This simulation, from the Community Earth System Model, shows decadally averaged radiative surface temperature changes during the 2030s after far-infrared surface emissivity properties are taken into account. The right color bar depicts temperature change in Kelvin.

The research was led by scientists from the US Department of Energy's Lawrence Berkeley National Laboratory (Berkeley Lab). They studied a long-wavelength region of the electromagnetic spectrum called far infrared. It's invisible to our eyes but accounts for about half the energy emitted by Earth's surface. This process balances out incoming solar energy.
Despite its importance in the planet's energy budget, it's difficult to measure a surface's effectiveness in emitting far-infrared energy. In addition, its influence on the planet's climate is not well represented in climate models. The models assume that all surfaces are 100 percent efficient in emitting far-infrared energy.
That's not the case. The scientists found that open oceans are much less efficient than sea ice when it comes to emitting in the far-infrared region of the spectrum. This means that the Arctic Ocean traps much of the energy in far-infrared radiation, a previously unknown phenomenon that is likely contributing to the warming of the polar climate.
Their research appears in the online early edition of the Proceedings of the National Academy of Sciences.
"Far-infrared surface emissivity is an unexplored topic, but it deserves more attention. Our research found that non-frozen surfaces are poor emitters compared to frozen surfaces. And this discrepancy has a much bigger impact on the polar climate than today's models indicate," says Daniel Feldman, a scientist in Berkeley Lab's Earth Sciences Division and lead author of the paper.
"Based on our findings, we recommend that more efforts be made to measure far-infrared surface emissivity. These measurements will help climate models better simulate the effects of this phenomenon on Earth's climate," Feldman says.
He conducted the research with Bill Collins, who is head of Earth Sciences Division's Climate Sciences Department. Scientists from the University of Colorado, Boulder and the University of Michigan also contributed to the research.
The far-infrared region of the electromagnetic spectrum spans wavelengths that are between 15 and 100 microns (a micron is one-millionth of a meter). It's a subset of infrared radiation, which spans wavelengths between 5 and 100 microns. In comparison, visible light, which is another form of electromagnetic radiation, has a much shorter wavelength of between 390 and 700 nanometers (a nanometer is one billionth of a meter).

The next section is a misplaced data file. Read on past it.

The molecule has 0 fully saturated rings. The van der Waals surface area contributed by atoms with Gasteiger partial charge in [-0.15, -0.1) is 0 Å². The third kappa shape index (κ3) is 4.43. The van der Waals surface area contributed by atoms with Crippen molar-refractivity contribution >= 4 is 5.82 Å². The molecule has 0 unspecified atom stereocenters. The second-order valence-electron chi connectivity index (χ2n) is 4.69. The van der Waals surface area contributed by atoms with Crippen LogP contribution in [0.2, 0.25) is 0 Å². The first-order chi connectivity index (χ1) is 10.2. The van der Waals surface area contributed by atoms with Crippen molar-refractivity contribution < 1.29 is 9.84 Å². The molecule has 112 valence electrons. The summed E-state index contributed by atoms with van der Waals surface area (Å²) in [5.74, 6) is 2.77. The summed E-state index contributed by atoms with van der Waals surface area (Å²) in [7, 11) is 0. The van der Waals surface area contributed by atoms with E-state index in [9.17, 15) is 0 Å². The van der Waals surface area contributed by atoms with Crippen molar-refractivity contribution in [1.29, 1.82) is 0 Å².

Many of today's spectrometers cannot detect far-infrared wavelengths, which explains the dearth of field measurements. Because of this, scientists have extrapolated the effects of far-infrared surface emissions based on what's known at the wavelengths measured by today's spectrometers.
Feldman and colleagues suspected this approach is overly simplistic, so they refined the numbers by reviewing published studies of far-infrared surface properties. They used this information to develop calculations that were run on a global atmosphere climate model called the Community Earth System Model, which is closely tied to the Department of Energy's Accelerated Climate Model for Energy (ACME).
The simulations revealed that far-infrared surface emissions have the biggest impact on the climates of arid high-latitude and high-altitude regions.
In the Arctic, the simulations found that open oceans hold more far-infrared energy than sea ice, resulting in warmer oceans, melting sea ice, and a 2-degree Celsius increase in the polar climate after only a 25-year run.
This could help explain why polar warming is most pronounced during the three-month winter when there is no sun. It also complements a process in which darker oceans absorb more solar energy than sea ice.
"Earth continues to emit energy in the far infrared during the polar winter," Feldman says. "And because ocean surfaces trap this energy, the system is warmer throughout the year as opposed to only when the sun is out."
The simulations revealed a similar warming affect on the Tibetan plateau, where there was five percent less snowpack after a 25-year run. This means more non-frozen surface area to trap far-infrared energy, which further contributes to warming in the region.
"We found that in very arid areas, the extent to which the surface emits far-infrared energy really matters. It controls the thermal energy budget for the entire region, so we need to measure and model it better," says Feldman.

The above story is based on materials provided by DOE/Lawrence Berkeley National LaboratoryNote: Materials may be edited for content and length.

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